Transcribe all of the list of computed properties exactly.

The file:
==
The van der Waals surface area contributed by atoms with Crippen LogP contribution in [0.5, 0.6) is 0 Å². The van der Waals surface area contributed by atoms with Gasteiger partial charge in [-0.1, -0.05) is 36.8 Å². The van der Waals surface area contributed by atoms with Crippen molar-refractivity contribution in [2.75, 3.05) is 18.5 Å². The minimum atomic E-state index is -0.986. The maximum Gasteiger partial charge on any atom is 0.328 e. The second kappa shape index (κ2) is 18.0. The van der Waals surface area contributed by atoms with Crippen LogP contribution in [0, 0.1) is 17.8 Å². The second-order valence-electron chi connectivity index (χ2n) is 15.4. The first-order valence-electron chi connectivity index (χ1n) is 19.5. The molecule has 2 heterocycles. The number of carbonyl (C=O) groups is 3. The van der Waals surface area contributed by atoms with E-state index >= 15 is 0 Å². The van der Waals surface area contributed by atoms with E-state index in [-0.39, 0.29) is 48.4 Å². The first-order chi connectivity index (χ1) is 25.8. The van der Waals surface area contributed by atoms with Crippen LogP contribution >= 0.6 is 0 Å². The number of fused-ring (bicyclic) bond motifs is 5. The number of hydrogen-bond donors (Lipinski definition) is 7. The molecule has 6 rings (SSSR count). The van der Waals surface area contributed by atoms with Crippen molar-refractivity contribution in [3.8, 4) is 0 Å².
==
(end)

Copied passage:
The van der Waals surface area contributed by atoms with Crippen LogP contribution in [0.5, 0.6) is 0 Å². The van der Waals surface area contributed by atoms with Gasteiger partial charge in [-0.1, -0.05) is 36.8 Å². The van der Waals surface area contributed by atoms with Crippen molar-refractivity contribution in [2.75, 3.05) is 18.5 Å². The minimum atomic E-state index is -0.986. The maximum Gasteiger partial charge on any atom is 0.328 e. The second kappa shape index (κ2) is 18.0. The van der Waals surface area contributed by atoms with Crippen LogP contribution in [0, 0.1) is 17.8 Å². The second-order valence-electron chi connectivity index (χ2n) is 15.4. The first-order valence-electron chi connectivity index (χ1n) is 19.5. The molecule has 2 heterocycles. The number of carbonyl (C=O) groups is 3. The van der Waals surface area contributed by atoms with E-state index >= 15 is 0 Å². The van der Waals surface area contributed by atoms with E-state index in [-0.39, 0.29) is 48.4 Å². The first-order chi connectivity index (χ1) is 25.8. The van der Waals surface area contributed by atoms with Crippen LogP contribution >= 0.6 is 0 Å². The number of fused-ring (bicyclic) bond motifs is 5. The number of hydrogen-bond donors (Lipinski definition) is 7. The molecule has 6 rings (SSSR count). The van der Waals surface area contributed by atoms with Crippen molar-refractivity contribution in [3.8, 4) is 0 Å².